I have also seen sun shelters set up on the beach to handle conditions like these... large, white, translucent car-port sized... you can buy them for about $80 from hardware stores and the like.
- David A. Rich
Read this Q&A at BetterPhoto.com

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3: Tripod Buying Advice
Hi there! Please point me in the right direction - I shoot with a Nikon D50 and want to shoot some night photos, as well as macro photography. I plan to purchase a tripod, but wanted to ask the experts what you'd recommend. My criteria includes: reliabilty, durability, travel-friendly (light and compact, and is versatile to do both macro and night shooting. Budget is wide open.
Thanks so much for your guidance!!
- Keith W. DeAngelis
ANSWER 1:
Keith,
Just remember to get a sturdy tripod head. A good tripod with a flimsy head is not good.
- Michael ORourke
ANSWER 2:
Think features and compatability. How much does your camera with its heaviest lens and other accessories weigh?... This is the key component.
You should check to make sure you are not compromising too much on ease of transport at the expense of having a reliable, rigid shooting platform for your intended equipment. Check the specs on whatever 'pod you choose to make sure you're not cutting yourself too short.
What subject matter does your macro photography entail? Do you need your support system to be contorted into weird angles to get your shots? Or will a more standard tripod position fit your needs? There are models available from all of the major manufacturers that will have the ability to support a camera and lens at just about any angle or position.
As mentioned, a good head is an important aspect and should be considered. (There are times when I've tolerated a flimsy head as long as the legs were good but we won't go there.) ;) Many prefer the ball-type heads for ease of use and quick deployment. Others like the ones which have separate tension knobs to control horizontal and vertical positioning. I prefer the latter because I rarely have to rely upon instant camera positioning, and I prefer the extra stability these types of heads provide with my equipment.And always check the legs! Make sure they have tension levers to extend them and lock them into place. I hate the ones with the round screw rings you have to turn. These are a pain for me to work with when I'm in a hurry to get set up.
- Bob Cammarata
Read this Q&A at BetterPhoto.com

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4: Model Release
I have a good photo of a man working. You cannot see his face, or a logo that shows the company he works for. Do I still need a model release for a photo like this, or for anyone I take in a crowd who is not clearly defined?
- Amanda D. Austwick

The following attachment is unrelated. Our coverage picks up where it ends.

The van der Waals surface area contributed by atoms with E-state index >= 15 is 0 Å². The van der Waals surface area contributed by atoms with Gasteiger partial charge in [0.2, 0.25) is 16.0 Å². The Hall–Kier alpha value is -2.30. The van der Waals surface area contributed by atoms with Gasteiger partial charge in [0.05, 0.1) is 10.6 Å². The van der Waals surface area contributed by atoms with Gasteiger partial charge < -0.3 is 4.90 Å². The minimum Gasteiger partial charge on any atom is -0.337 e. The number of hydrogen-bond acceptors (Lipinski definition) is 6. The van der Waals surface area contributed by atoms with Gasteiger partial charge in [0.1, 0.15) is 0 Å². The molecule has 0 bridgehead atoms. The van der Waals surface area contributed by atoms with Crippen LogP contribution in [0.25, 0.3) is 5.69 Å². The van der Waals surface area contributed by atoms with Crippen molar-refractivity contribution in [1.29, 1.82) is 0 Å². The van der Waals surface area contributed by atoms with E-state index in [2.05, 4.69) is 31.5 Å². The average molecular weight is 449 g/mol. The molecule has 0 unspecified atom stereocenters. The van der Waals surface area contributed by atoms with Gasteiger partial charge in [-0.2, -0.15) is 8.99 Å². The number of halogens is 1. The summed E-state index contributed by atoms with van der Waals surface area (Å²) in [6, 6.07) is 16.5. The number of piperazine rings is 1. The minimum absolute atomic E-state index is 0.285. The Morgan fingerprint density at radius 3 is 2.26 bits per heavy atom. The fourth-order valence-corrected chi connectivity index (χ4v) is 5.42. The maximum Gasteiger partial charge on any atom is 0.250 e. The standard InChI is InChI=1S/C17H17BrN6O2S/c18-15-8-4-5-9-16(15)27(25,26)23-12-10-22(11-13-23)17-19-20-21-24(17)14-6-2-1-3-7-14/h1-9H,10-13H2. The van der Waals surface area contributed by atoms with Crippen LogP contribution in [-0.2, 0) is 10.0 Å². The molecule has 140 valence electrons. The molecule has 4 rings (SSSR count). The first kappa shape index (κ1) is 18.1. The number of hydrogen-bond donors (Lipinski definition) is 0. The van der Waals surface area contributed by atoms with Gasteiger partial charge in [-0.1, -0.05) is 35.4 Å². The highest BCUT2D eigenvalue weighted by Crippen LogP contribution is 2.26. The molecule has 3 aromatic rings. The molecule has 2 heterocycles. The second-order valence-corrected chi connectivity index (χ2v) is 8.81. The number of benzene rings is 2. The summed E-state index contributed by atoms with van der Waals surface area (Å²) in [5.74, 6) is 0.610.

ANSWER 1:
If the individuals in your photographs are not in any way recognizable, the answer is no and you can publish them electronically or in print or display them in public without a release. Corporate logos or identifying signs, etc., are a bit trickier. But if the logo isn't showing, it's a non-issue anyway.
With corporate identity issues, you need to determine whether publishing the photo would lead the viewer to construe the corporation in a derogatory manner. Example: taking a photo and publishing it along with text that is knowingly inaccurate to accompany the picture that shows a bunch of strikers battling it out with corporate security cops in front of the gate to a steel plant or coal mine with the corporate logo in view. Without the text, the photo would probably be construed as newsworthy and no release would be required to publish it in a recognized news publication. BUT combined with false text, the whole package would likely be construed as defamatory and actionable in a suit for libel.
Got it?
Take it light.
Mark
- Mark Feldstein
ANSWER 2:
Hi Mark, what if I would have a photo of a person and their features are obscured completely by a hat but the hat and work clothes in general might be recognizable? No logos ... just interesting clothes. I mean if this person saw the pic online they'd know it was them by the clothes and location. Thanks!
- Sharon D
ANSWER 3:
The question, Sharon, is whether others who know the person would recognize them. Clowns, for example, often trademark or right-protect their particular make-up, wardrobe, wigs, etc., so even though the person isn't recognizable, their outfit is. Since that doesn't seem to be the situation you mention here, and manufacturers make more than one hat, shirt, etc., I'd say if the person is not, per se, recognizable, then you don't have any concerns.
M.
- Mark Feldstein
Read this Q&A at BetterPhoto.com

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5: Pro Tips 2: How to Clean Your Digital Sensor
Hi Everyone,
BetterPhoto's instructors have come up with some more excellent tips and tricks! Here's the newest article: Pro Tips 2: How to Clean Your DSLR's Sensor

Have fun reading!

- Kerry Drager

See Kerry Drager's Premium Gallery:
http://www.betterphoto.com/mg.asp?id=20858

Take an Online Photo Course with Kerry Drager:
4-Week Short Course: Intro to Macro: Creative Details & Close-ups
Creative Light and Composition
Read this Q&A at BetterPhoto.com

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6: Pro Tips 1: How to Keep Your Digital Sensor Clean
Hi Fellow BP Members!
Say, one of the "popular" topics in digital photography concerns the D-SLR camera's sensor - namely, keeping it clean of dust and specks. That's not always an easy task! There have been many excellent discussion threads here in the Forum, with lots of excellent tips and tricks. But we also thought it would be nice to survey BetterPhoto's online instructors to see what they have to say on the subject. Check out the results in this new article: Pro Tips 1: How to Keep Your Digital Sensor Clean

Thanks, and enjoy reading!
- Kerry Drager

See Kerry Drager's Premium Gallery:
http://www.betterphoto.com/mg.asp?id=20858

Take an Online Photo Course with Kerry Drager:
4-Week Short Course: Intro to Macro: Creative Details & Close-ups
Creative Light and Composition
Read this Q&A at BetterPhoto.com

Answer this question: